The Science of Memorable Brand Names
When creating a name for a new product, service or firm, the number one rule is to make that new brand name memorable.
The reason is obvious: If your buyer can't bear in mind the name of your product, the probabilities that he or she will search it out - a lot less suggest it to someone else - are slim to none. Forgettable names are priceless. Memorable names are priceless.
The bad news is that the majority corporations ignore this rule and end up with product names which might be about as memorable as a yesterday's lunch. The good news is that you don't have to settle for a forgettable name. Creating memorable names is easier than you think.
All you need to do is take the next crash course in Nameonics - the science of memorable model names.
Nameonics (sure, I'm a word geek, and yes, I made that name up to make this article more memorable) combines "name" with "mnemonics." As you might recall from English class, mnemonics are linguistic units which are kind of like memory aids that make information easier to remember.
Here are six fundamental Nameonics you need to use to make the model names you create more memorable:
Like catchy jingles, names that rhyme typically stick in an individual's head whether or not they want it to or not. Rhyming works in multi-part names like Crunch 'n Munch and in shorter names like YouTube. Different examples of rhyming embrace Mellow Yellow, Lean Cuisine, and Reese's Pieces.
The human brain is hardwired to answer and store visual imagery. That's why names that evoke a vivid image like BlackBerry, Jaguar, or Hush Puppies are so easy to remember. So when naming your new product, make sure to think in photos as well as words.
Alliteration is among the most typical mnemonic devices. To create an alliteration, begin each word within the name with the same letter or sound. Bed, Bathtub & Beyond is an alliteration. Different examples embrace Coca-Cola, Spic and Span, and Krispy Kreme.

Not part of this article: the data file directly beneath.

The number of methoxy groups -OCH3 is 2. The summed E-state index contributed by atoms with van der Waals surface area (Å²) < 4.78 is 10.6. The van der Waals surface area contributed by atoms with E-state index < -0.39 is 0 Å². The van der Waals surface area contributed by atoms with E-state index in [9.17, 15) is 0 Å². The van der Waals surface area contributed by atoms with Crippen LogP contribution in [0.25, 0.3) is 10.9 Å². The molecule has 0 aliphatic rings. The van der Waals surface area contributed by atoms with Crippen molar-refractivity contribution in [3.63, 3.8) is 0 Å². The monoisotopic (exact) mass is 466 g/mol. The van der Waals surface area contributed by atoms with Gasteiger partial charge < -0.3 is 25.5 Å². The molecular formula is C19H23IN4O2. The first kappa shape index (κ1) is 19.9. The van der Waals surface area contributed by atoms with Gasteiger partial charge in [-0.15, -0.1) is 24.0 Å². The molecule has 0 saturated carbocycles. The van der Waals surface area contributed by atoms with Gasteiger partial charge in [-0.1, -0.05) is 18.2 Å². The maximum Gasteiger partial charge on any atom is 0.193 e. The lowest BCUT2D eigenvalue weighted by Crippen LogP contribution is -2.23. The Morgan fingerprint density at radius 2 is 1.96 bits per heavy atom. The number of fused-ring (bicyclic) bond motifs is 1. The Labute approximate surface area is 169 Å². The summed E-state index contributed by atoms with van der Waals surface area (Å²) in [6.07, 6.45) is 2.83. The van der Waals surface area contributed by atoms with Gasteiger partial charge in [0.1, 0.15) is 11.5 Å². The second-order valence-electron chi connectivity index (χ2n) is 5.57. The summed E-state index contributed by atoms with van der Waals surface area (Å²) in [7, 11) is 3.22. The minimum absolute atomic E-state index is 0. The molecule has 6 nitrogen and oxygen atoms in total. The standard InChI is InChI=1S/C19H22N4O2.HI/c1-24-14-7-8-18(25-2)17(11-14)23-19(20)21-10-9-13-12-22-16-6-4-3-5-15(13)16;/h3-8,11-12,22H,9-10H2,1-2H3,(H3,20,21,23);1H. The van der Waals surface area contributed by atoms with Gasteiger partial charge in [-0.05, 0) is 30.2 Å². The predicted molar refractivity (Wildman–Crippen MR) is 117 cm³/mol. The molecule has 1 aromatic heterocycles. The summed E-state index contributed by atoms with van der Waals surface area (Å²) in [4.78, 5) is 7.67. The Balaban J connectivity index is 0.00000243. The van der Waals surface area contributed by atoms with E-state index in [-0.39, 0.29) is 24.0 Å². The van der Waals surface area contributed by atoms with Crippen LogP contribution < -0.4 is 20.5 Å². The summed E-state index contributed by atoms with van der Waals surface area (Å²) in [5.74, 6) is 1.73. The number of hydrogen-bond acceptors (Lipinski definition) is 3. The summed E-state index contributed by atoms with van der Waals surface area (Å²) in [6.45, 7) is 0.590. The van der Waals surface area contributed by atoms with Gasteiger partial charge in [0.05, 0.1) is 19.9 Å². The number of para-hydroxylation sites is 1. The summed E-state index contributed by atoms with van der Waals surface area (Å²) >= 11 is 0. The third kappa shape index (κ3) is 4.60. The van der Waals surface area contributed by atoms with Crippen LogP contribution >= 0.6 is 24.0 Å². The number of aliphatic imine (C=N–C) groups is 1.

A neologism is a newly invented word like Google or Wii. Neologisms will be created by respelling an present word. Google is a respelling of the mathematics time period "googol". You can even make a neologism by combining two words. Snapple is a mixture of "snap" and "apple."
Buzz, bang, and thump are all onomatopoeia - words that sound like what they stand for. Brand name examples of onomatopoeia embody Whoosh Mobile, Meow Mix, and KaBoom Energy Drink. Try adding some oomph to your names with onomatopoeia.
Need your new product to generate a Bunch-O-Enterprise? Then a haplology may be just the ticket. To create a haplology merely take a 3-word phrase and abbreviate the one within the middle. Examples embody Toys "R" Us, Bug-B-Gone, and Land O'Lakes.
This Ain't Rocket Science
Nameonics is one science that doesn't require an advanced degree to practice. Anybody can use rhyming, imagery and other simple Nameonic methods to make their model name stand out from the competition and stick in the customer's memory bank. Give it a try. You have acquired nothing to lose however a boring, hard-to-remember name.
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